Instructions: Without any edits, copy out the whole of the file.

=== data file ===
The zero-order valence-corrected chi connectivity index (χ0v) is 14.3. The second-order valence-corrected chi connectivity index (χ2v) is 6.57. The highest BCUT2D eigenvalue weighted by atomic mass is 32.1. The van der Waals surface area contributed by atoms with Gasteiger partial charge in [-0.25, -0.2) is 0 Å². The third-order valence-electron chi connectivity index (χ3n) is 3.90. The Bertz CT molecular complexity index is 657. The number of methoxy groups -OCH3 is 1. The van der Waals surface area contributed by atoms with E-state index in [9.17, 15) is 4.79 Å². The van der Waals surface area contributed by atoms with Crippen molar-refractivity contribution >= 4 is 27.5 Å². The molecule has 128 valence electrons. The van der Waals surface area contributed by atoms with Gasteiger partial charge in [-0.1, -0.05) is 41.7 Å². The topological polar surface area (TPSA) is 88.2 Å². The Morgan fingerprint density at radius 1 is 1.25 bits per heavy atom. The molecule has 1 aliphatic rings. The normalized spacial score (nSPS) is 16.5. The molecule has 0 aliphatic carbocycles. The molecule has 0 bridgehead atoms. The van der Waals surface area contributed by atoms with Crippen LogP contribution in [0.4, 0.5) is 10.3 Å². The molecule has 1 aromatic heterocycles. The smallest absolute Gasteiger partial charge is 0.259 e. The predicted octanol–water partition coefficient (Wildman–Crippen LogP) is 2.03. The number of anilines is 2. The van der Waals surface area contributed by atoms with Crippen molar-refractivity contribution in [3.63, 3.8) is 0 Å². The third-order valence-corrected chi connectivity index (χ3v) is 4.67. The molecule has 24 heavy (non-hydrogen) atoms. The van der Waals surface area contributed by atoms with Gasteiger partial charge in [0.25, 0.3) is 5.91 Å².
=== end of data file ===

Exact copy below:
The zero-order valence-corrected chi connectivity index (χ0v) is 14.3. The second-order valence-corrected chi connectivity index (χ2v) is 6.57. The highest BCUT2D eigenvalue weighted by atomic mass is 32.1. The van der Waals surface area contributed by atoms with Gasteiger partial charge in [-0.25, -0.2) is 0 Å². The third-order valence-electron chi connectivity index (χ3n) is 3.90. The Bertz CT molecular complexity index is 657. The number of methoxy groups -OCH3 is 1. The van der Waals surface area contributed by atoms with E-state index in [9.17, 15) is 4.79 Å². The van der Waals surface area contributed by atoms with Crippen molar-refractivity contribution >= 4 is 27.5 Å². The molecule has 128 valence electrons. The van der Waals surface area contributed by atoms with Gasteiger partial charge in [-0.1, -0.05) is 41.7 Å². The topological polar surface area (TPSA) is 88.2 Å². The Morgan fingerprint density at radius 1 is 1.25 bits per heavy atom. The molecule has 1 aliphatic rings. The normalized spacial score (nSPS) is 16.5. The molecule has 0 aliphatic carbocycles. The molecule has 0 bridgehead atoms. The van der Waals surface area contributed by atoms with Crippen LogP contribution in [0.4, 0.5) is 10.3 Å². The molecule has 1 aromatic heterocycles. The smallest absolute Gasteiger partial charge is 0.259 e. The predicted octanol–water partition coefficient (Wildman–Crippen LogP) is 2.03. The number of anilines is 2. The van der Waals surface area contributed by atoms with Crippen molar-refractivity contribution in [3.63, 3.8) is 0 Å². The third-order valence-corrected chi connectivity index (χ3v) is 4.67. The molecule has 24 heavy (non-hydrogen) atoms. The van der Waals surface area contributed by atoms with Gasteiger partial charge in [0.25, 0.3) is 5.91 Å².